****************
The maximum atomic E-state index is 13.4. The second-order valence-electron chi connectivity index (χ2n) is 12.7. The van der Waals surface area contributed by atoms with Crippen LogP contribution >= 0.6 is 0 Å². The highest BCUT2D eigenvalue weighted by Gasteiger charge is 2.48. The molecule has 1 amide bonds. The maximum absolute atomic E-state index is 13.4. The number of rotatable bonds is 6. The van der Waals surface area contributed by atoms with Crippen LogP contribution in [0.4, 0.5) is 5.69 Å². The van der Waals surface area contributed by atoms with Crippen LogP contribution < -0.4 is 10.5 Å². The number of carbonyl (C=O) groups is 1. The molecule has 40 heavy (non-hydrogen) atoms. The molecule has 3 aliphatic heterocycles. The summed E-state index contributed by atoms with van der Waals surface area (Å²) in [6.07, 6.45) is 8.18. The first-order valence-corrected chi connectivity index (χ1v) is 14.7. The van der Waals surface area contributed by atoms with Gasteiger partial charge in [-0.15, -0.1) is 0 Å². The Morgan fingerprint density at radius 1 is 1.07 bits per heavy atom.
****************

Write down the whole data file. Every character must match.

The maximum atomic E-state index is 13.4. The second-order valence-electron chi connectivity index (χ2n) is 12.7. The van der Waals surface area contributed by atoms with Crippen LogP contribution >= 0.6 is 0 Å². The highest BCUT2D eigenvalue weighted by Gasteiger charge is 2.48. The molecule has 1 amide bonds. The maximum absolute atomic E-state index is 13.4. The number of rotatable bonds is 6. The van der Waals surface area contributed by atoms with Crippen LogP contribution in [0.4, 0.5) is 5.69 Å². The van der Waals surface area contributed by atoms with Crippen LogP contribution < -0.4 is 10.5 Å². The number of carbonyl (C=O) groups is 1. The molecule has 40 heavy (non-hydrogen) atoms. The molecule has 3 aliphatic heterocycles. The summed E-state index contributed by atoms with van der Waals surface area (Å²) in [6.07, 6.45) is 8.18. The first-order valence-corrected chi connectivity index (χ1v) is 14.7. The van der Waals surface area contributed by atoms with Gasteiger partial charge in [-0.15, -0.1) is 0 Å². The Morgan fingerprint density at radius 1 is 1.07 bits per heavy atom.